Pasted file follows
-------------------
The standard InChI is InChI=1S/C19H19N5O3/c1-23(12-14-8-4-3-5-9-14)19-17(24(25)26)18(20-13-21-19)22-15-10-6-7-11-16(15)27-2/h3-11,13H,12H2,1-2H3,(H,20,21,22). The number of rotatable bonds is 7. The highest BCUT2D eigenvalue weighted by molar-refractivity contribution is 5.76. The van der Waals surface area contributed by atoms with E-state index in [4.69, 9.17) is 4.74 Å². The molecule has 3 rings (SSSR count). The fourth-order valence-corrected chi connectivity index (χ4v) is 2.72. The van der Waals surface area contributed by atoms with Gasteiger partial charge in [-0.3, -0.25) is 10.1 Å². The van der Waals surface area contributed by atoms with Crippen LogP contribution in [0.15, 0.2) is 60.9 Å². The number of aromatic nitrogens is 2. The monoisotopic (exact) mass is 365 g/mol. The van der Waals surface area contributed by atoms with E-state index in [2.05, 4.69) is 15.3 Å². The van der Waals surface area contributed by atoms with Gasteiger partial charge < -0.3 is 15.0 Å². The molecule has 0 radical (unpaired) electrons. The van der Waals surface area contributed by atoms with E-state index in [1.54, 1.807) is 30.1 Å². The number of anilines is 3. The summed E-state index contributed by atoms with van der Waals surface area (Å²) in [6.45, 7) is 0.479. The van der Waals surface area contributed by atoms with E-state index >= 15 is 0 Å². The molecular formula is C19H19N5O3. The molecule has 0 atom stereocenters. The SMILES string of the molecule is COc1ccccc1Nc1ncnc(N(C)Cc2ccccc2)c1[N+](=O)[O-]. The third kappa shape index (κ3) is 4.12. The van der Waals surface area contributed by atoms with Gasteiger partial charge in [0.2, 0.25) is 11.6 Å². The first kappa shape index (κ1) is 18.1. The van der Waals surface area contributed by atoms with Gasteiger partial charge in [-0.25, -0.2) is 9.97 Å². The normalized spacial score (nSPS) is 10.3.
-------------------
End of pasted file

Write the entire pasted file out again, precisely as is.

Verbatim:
The standard InChI is InChI=1S/C19H19N5O3/c1-23(12-14-8-4-3-5-9-14)19-17(24(25)26)18(20-13-21-19)22-15-10-6-7-11-16(15)27-2/h3-11,13H,12H2,1-2H3,(H,20,21,22). The number of rotatable bonds is 7. The highest BCUT2D eigenvalue weighted by molar-refractivity contribution is 5.76. The van der Waals surface area contributed by atoms with E-state index in [4.69, 9.17) is 4.74 Å². The molecule has 3 rings (SSSR count). The fourth-order valence-corrected chi connectivity index (χ4v) is 2.72. The van der Waals surface area contributed by atoms with Gasteiger partial charge in [-0.3, -0.25) is 10.1 Å². The van der Waals surface area contributed by atoms with Crippen LogP contribution in [0.15, 0.2) is 60.9 Å². The number of aromatic nitrogens is 2. The monoisotopic (exact) mass is 365 g/mol. The van der Waals surface area contributed by atoms with E-state index in [2.05, 4.69) is 15.3 Å². The van der Waals surface area contributed by atoms with Gasteiger partial charge < -0.3 is 15.0 Å². The molecule has 0 radical (unpaired) electrons. The van der Waals surface area contributed by atoms with E-state index in [1.54, 1.807) is 30.1 Å². The number of anilines is 3. The summed E-state index contributed by atoms with van der Waals surface area (Å²) in [6.45, 7) is 0.479. The van der Waals surface area contributed by atoms with E-state index >= 15 is 0 Å². The molecular formula is C19H19N5O3. The molecule has 0 atom stereocenters. The SMILES string of the molecule is COc1ccccc1Nc1ncnc(N(C)Cc2ccccc2)c1[N+](=O)[O-]. The third kappa shape index (κ3) is 4.12. The van der Waals surface area contributed by atoms with Gasteiger partial charge in [0.2, 0.25) is 11.6 Å². The first kappa shape index (κ1) is 18.1. The van der Waals surface area contributed by atoms with Gasteiger partial charge in [-0.25, -0.2) is 9.97 Å². The normalized spacial score (nSPS) is 10.3.